[Lessons]
[Audio]
[Bands]
[Biography]
[CD]
[Contact]
[Gear]
[Gigs]
[Lessons]
[Links]
[Listening]
[Music]
[Photos]
[Projects]
[Quotes]
[Reading]
[Studio]
[Sheet Music]
[Shop]
[Thanks]
[Tips]
[Writings]

Lesson 34: Playing "Outside"

The Keys to "Outside" Playing

The keys to "outside" playing are:

  • Conviction: you have to sound like you know what you're doing
  • Logic: if there is an inner logic to the line, the listener will be able to follow that without being disturbed by the clashes with the underlying harmony

The principle is inside - outside - inside. You start in, go out for a while and then come back in. In this way you establish normality, then create tension and ultimately the tension is followed by release.

We are going to look at some common techniques for "outside" playing. These are seqencing, fourths, triads, altered cadences, chord substitutions, "Coltrane Changes", mode substitution and playing a half-step up ( side-slipping).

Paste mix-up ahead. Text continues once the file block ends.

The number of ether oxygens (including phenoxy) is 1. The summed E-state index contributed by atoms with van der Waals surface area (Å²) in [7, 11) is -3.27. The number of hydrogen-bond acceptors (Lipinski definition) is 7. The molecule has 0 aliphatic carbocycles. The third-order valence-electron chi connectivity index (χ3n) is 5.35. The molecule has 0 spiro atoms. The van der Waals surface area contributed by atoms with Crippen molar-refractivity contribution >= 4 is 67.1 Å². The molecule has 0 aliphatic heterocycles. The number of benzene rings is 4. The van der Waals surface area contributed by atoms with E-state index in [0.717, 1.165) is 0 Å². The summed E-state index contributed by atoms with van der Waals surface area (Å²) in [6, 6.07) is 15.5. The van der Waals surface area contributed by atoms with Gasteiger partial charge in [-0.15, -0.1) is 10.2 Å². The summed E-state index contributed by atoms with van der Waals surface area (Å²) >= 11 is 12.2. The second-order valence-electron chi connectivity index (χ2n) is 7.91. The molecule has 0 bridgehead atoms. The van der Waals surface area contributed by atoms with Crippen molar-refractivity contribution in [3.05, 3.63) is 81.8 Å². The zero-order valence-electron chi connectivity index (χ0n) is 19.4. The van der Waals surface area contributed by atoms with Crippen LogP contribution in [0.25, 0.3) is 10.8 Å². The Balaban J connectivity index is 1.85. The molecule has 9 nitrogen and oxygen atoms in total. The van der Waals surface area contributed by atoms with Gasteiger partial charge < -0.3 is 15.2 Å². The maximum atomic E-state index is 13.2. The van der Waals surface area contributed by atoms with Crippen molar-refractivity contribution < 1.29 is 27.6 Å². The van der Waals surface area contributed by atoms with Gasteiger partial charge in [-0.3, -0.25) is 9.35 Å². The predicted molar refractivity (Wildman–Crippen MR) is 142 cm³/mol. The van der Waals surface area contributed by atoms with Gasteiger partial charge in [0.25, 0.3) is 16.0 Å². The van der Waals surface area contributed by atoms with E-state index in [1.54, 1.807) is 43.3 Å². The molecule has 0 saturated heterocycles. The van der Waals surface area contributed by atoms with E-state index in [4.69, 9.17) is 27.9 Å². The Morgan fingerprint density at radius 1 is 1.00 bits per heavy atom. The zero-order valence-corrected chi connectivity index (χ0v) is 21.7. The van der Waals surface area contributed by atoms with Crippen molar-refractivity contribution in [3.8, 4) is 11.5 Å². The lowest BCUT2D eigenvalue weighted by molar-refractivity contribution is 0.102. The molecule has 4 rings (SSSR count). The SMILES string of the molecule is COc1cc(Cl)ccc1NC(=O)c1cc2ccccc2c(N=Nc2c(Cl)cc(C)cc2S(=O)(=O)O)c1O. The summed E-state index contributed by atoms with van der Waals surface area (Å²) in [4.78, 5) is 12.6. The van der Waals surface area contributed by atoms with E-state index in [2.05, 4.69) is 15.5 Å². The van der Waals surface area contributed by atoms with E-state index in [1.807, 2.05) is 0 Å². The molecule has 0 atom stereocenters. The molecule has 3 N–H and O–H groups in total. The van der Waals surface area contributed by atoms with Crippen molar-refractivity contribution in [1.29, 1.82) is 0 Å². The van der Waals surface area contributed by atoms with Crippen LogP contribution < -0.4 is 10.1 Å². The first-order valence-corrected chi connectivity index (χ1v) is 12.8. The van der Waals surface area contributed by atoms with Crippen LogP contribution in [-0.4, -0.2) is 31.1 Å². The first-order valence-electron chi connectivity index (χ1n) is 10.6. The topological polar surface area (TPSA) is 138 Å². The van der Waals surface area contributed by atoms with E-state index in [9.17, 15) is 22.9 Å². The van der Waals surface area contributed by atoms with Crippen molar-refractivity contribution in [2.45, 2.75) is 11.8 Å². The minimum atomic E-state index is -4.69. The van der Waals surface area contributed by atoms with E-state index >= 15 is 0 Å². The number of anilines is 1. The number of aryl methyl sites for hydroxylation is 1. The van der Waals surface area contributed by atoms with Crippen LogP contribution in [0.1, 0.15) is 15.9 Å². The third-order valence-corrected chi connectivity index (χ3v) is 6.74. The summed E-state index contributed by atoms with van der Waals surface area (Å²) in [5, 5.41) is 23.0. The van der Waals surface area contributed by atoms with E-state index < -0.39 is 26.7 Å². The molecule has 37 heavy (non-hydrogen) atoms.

Sequencing

Take a small motif, a seed. Repeat it, transposed up and down and you get an interesting line for playing "outside":

An interesting fact about the above line is that it is very rich pitch-wise. It happens to contain every note of the chromatic scale except one: g#/ ab...

Mike Stern used this idea to great success in his rhythm changes tune Suspone. This is discussed in detail in lesson 45.

Fourths

A fourth is a very strong interval. This makes it ideal for "outside" playing.

Check out this I-VI-II-V lick:

Triads

Triads are also very strong. This makes them very suitable for "outside" playing.

Check out this II-V-I lick:

this II-V-I lick:

and this I-VI-II-V lick:

Altered Cadences

Check out this II-V-I lick:

or what about these two sequenced I-VI-II-V licks:

or this one:

The I-VI-II-V/ III-VI-II-V cadence can be varied in a million ways. Check out lesson 7 where this is discussed in detail.

Now check out these two II-V-I licks:

Chord Substitutions

Here's another way to look at the II-V-I progression:

and here's still another way:

Side-Slipping

Here's an easy II-V-I example using side-slipping with the pentatonic scale:

Check out this ingenious II-V-I lick by Bob Russell using side-slipping with the pentatonic scale:

2005 Tomas Karlsson. All rights reserved.